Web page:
Awak­en­ing your in­ner sci­en­tist

Weekend Argus (Saturday Edition) - - GOODPOSTER - CHRISTINA BAR­RON

THERE is a lot of talk th­ese days about how kids should be in­ter­ested in sci­ence. That doesn’t mean you should find ev­ery­thing in sci­ence class ex­cit­ing – you might be cu­ri­ous about outer space, while your friends may love bugs and di­nosaurs. There’s an area of sci­ence for ev­ery­one, and th­ese cool new books might in­spire you to dis­cover your in­ner sci­en­tist. Scaly Spot­ted Feath­ered Frilled by Cather­ine Thimmesh 58 pages, ages 9 to 12

When you see a draw­ing or a model of a di­nosaur, or watch one run­ning around in the movies, do you won­der how any­body knows what they look like? Af­ter all, no one has seen a liv­ing di­nosaur. This book ex­plains how pa­leo-sci­en­tists and pa­leo-artists (“pa­leo” means “an­cient”) work to­gether to recre­ate di­nosaurs. For 100 years, they have used fos­sils to help fig­ure out mus­cles, skin and even ex­pres­sions. As sci­en­tific dis­cover- ies have been made, the mod­els have changed. (Deinony­chus repli­cas once were scaly, now they have feath­ers.) Sci­en­tific tests may one day re­veal what a di­nosaur’s colour­ing was, but for now artists have to use their imag­i­na­tion to de­ter­mine how th­ese Juras­sic gi­ants looked. Be­yond the So­lar Sys­tem by Mary Kay Car­son 128 pages, ages 10 to 13

This book takes read­ers back thou­sands of years ago to when peo­ple be­gan stargazing and for­ward to to­day’s search for plan­ets in dis­tant parts of the Milky Way galaxy.

Find out about su­per­stars – for ex­am­ple, Isaac Newton – and lesser-known but im­por­tant sci­en­tists such as as­tronomer An­nie Jump Can­non. Along with his­tory lessons, read­ers get 21 ac­tiv­i­ties, such as mak­ing a black hole and cre­at­ing a model of Al­bert Einstein’s universe us­ing a T-shirt. The ac­tiv­i­ties are per­fect “bore­dom busters” for cold win­ter days. Ul­ti­mate Bu­go­pe­dia by Dar­lyne Mu­rawski and Nancy Honovich 272 pages, age 7 and older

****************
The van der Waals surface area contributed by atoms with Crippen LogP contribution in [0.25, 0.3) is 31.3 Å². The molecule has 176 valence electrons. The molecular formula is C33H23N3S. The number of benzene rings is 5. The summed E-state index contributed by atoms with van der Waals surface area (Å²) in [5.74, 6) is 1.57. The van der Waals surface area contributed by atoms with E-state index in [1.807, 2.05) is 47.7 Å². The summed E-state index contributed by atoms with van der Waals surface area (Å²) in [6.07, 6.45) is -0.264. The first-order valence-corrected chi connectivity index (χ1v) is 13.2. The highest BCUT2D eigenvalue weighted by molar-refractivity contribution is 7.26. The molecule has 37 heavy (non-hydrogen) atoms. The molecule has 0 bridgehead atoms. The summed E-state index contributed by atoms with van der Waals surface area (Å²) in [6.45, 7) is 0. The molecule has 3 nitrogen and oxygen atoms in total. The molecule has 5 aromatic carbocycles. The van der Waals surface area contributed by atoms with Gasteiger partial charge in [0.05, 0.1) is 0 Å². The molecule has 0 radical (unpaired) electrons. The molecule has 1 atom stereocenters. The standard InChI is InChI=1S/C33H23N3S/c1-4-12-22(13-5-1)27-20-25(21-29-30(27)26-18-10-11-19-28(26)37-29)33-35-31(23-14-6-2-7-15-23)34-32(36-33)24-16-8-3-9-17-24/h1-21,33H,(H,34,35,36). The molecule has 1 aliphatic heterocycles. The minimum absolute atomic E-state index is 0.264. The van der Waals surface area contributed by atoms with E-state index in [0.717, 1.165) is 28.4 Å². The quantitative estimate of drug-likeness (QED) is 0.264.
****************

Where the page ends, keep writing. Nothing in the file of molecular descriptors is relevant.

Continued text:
If you’re al­ways on the look­out for bee­tles and but­ter­flies, this book is for you. Hun­dreds of colour pho­tos of com­mon and un­usual in­sects fill this hefty hard­cover.

There are fas­ci­nat­ing sto­ries re­lated to the pho­tos. For ex­am­ple, did you know that a moth called a Lobocraspis gri­sei­fusa feeds on the tears of Asian cat­tle? Have you heard of the taran­tula hawk? It’s not a bird, it’s a wasp that preys on hairy spiders. There’s a ques­tio­nand-an­swer sec­tion with an en­to­mol­o­gist (that’s an in­sect sci­en­tist) and ad­vice on how to help pre­serve in­sects that are en­dan­gered. Jour­ney Into the In­vis­i­ble by Chris­tine Sch­litt 80 pages, ages 9 to 12

If you have used a mag­ni­fy­ing glass, you know that a speck of dust or a leaf looks a lot dif­fer­ent when it’s mag­ni­fied. The au­thor of this book ex­plains what mi­cro­scopes do and then shows what hap­pens to things around the house when looked at with this amaz­ing tool.

A salt crys­tal mag­ni­fied 30 times looks like a su­per­mod­ern apart­ment build­ing. The bac­te­ria that live in your mouth, when mag­ni­fied 20 000 times, look a bit like swim­ming pool noo­dles.

Fas­ci­nat­ing pho­tos are paired with sug­ges­tions about how you can learn a lot about the world around you just by look­ing a lit­tle closer. – The Wash­ing­ton Post

IN­SPIR­ING: Th­ese cool new books cover many ar­eas and sub­jects of sci­ence.

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